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Europe’s Losers Have Become Its Winners Again

The balance of power in Europe is changing—just as it always has.

de-Gruyter-Caroline-foreign-policy-columnist6
de-Gruyter-Caroline-foreign-policy-columnist6
Caroline de Gruyter
By , a columnist at Foreign Policy and a Europe correspondent for the Dutch newspaper NRC Handelsblad.
People walk past the art installation "The World Turned Upside Down" by Mark Wallinger on September 07, 2020 in London, United Kingdom.
People walk past the art installation "The World Turned Upside Down" by Mark Wallinger on September 07, 2020 in London, United Kingdom.
People walk past the art installation "The World Turned Upside Down" by Mark Wallinger on September 07, 2020 in London, United Kingdom.

One of the nicer stories doing the rounds in Brussels these days is about how Europe’s COVID-19 recovery funds are spent. We’re talking here about the roughly $869 billion in grants and loans the European Union’s 27 national leaders earmarked in 2020 for projects to kick-start their economies after the pandemic. By now, all member states have proposed dozens of different projects, with some of them already implemented. In Brussels, around 80 officials are working around the clock to process and evaluate these applications, and check project details against a list of criteria such as green transition, digital innovation, economic and social resilience, and so on.

One of the nicer stories doing the rounds in Brussels these days is about how Europe’s COVID-19 recovery funds are spent. We’re talking here about the roughly $869 billion in grants and loans the European Union’s 27 national leaders earmarked in 2020 for projects to kick-start their economies after the pandemic. By now, all member states have proposed dozens of different projects, with some of them already implemented. In Brussels, around 80 officials are working around the clock to process and evaluate these applications, and check project details against a list of criteria such as green transition, digital innovation, economic and social resilience, and so on.

Which projects pass this scrutiny with the greatest ease? Interestingly, they’re the ones proposed by countries such as Greece, Ireland, and Portugal. During the euro crisis, over 10 years ago, these countries got used to receiving money in exchange for reform plans. To them, creditors coming back for more details all the time is nothing special. Intrusiveness is something they have learned to anticipate. That is why even the first drafts of their project proposals, officials say, often contain the required details: In Athens, Dublin, and Lisbon, they know what Brussels wants and they don’t take any of it personally.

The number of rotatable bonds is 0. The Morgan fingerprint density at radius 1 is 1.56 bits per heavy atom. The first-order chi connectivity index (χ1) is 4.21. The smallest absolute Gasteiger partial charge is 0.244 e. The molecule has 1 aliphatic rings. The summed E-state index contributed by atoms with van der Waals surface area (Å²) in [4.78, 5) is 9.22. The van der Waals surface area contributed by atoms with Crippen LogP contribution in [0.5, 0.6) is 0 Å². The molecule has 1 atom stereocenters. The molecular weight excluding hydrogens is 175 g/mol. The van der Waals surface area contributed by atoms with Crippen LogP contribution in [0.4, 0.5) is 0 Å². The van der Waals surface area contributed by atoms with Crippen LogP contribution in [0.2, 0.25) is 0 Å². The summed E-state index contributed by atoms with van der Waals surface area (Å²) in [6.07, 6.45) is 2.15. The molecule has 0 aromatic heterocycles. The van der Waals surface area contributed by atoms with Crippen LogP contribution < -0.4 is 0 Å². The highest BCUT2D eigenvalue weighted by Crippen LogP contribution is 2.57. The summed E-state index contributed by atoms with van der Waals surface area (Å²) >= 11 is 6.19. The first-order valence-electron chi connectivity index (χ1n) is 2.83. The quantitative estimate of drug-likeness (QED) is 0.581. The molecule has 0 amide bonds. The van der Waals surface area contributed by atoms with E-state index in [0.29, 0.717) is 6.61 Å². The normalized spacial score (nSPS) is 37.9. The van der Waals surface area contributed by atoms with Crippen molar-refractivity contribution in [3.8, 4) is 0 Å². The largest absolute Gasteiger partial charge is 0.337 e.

This matter-of-fact attitude is bolstered by the fact that, with the euro crisis behind them, Southern European countries generally now feel more confident in their dealings with Brussels: Economic reforms have largely worked, the economies are picking up, tourism is booming, foreign investors have returned. According to the latest economic forecasts of the European Commission, Cyprus, Greece, and Portugal will be among the fastest-growing EU economies in 2023. Moreover, last winter’s energy crunch was less severe in the south of Europe because it relies on Russian oil and gas less than other regions in Europe. As a sign of Southern Europe’s growing confidence, Portugal initiated the creation of an EU group of Atlantic countries, which met in the coastal city of Porto at the end of May.

This glimpse into Europe’s backstage shows how quickly the positions of countries and the relationships between them can change. Rifts and conflicts that appear during one crisis are often replaced by different ones during the next. It’s a reminder to be careful with clichés about any EU member state—after all, yesterday’s losers can be tomorrow’s winners. In Europe, reality can catch up with you fast.

In the case of the COVID-19 recovery funds, it cuts both ways. Project proposals from some Northern European countries tend to be too short and not detailed enough, officials say. When pressed for additional data or guarantees that promised reforms will indeed be carried out, northerners are sometimes a little irritated: Why on earth is Brussels meddling so much? As creditor countries during the euro crisis, they were the ones making those demands—to such an extent that some called it a “creditors’ dictatorship.” They were the ones changing dots and commas in Greek or Portuguese reform plans, deciding which laws needed to be changed, and how and sometimes even when. Now, they find it difficult to be in the role of the recipient. Some of their projects get off to a more difficult start as a result.